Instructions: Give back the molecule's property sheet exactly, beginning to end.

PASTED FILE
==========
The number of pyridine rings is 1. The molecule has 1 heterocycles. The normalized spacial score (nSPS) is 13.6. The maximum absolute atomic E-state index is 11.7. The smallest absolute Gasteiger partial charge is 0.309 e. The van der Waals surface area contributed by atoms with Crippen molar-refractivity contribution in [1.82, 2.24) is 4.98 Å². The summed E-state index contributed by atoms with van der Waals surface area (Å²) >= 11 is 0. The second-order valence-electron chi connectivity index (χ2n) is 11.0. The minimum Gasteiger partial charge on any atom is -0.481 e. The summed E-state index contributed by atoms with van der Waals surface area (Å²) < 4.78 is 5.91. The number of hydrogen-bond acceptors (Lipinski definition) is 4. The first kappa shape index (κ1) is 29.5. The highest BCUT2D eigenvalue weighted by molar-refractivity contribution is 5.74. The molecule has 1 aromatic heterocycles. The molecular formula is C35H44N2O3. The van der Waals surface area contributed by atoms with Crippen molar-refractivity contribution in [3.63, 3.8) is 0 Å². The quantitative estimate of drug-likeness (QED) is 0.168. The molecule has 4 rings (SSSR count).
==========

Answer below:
The number of pyridine rings is 1. The molecule has 1 heterocycles. The normalized spacial score (nSPS) is 13.6. The maximum absolute atomic E-state index is 11.7. The smallest absolute Gasteiger partial charge is 0.309 e. The van der Waals surface area contributed by atoms with Crippen molar-refractivity contribution in [1.82, 2.24) is 4.98 Å². The summed E-state index contributed by atoms with van der Waals surface area (Å²) >= 11 is 0. The second-order valence-electron chi connectivity index (χ2n) is 11.0. The minimum Gasteiger partial charge on any atom is -0.481 e. The summed E-state index contributed by atoms with van der Waals surface area (Å²) < 4.78 is 5.91. The number of hydrogen-bond acceptors (Lipinski definition) is 4. The first kappa shape index (κ1) is 29.5. The highest BCUT2D eigenvalue weighted by molar-refractivity contribution is 5.74. The molecule has 1 aromatic heterocycles. The molecular formula is C35H44N2O3. The van der Waals surface area contributed by atoms with Crippen molar-refractivity contribution in [3.63, 3.8) is 0 Å². The quantitative estimate of drug-likeness (QED) is 0.168. The molecule has 4 rings (SSSR count).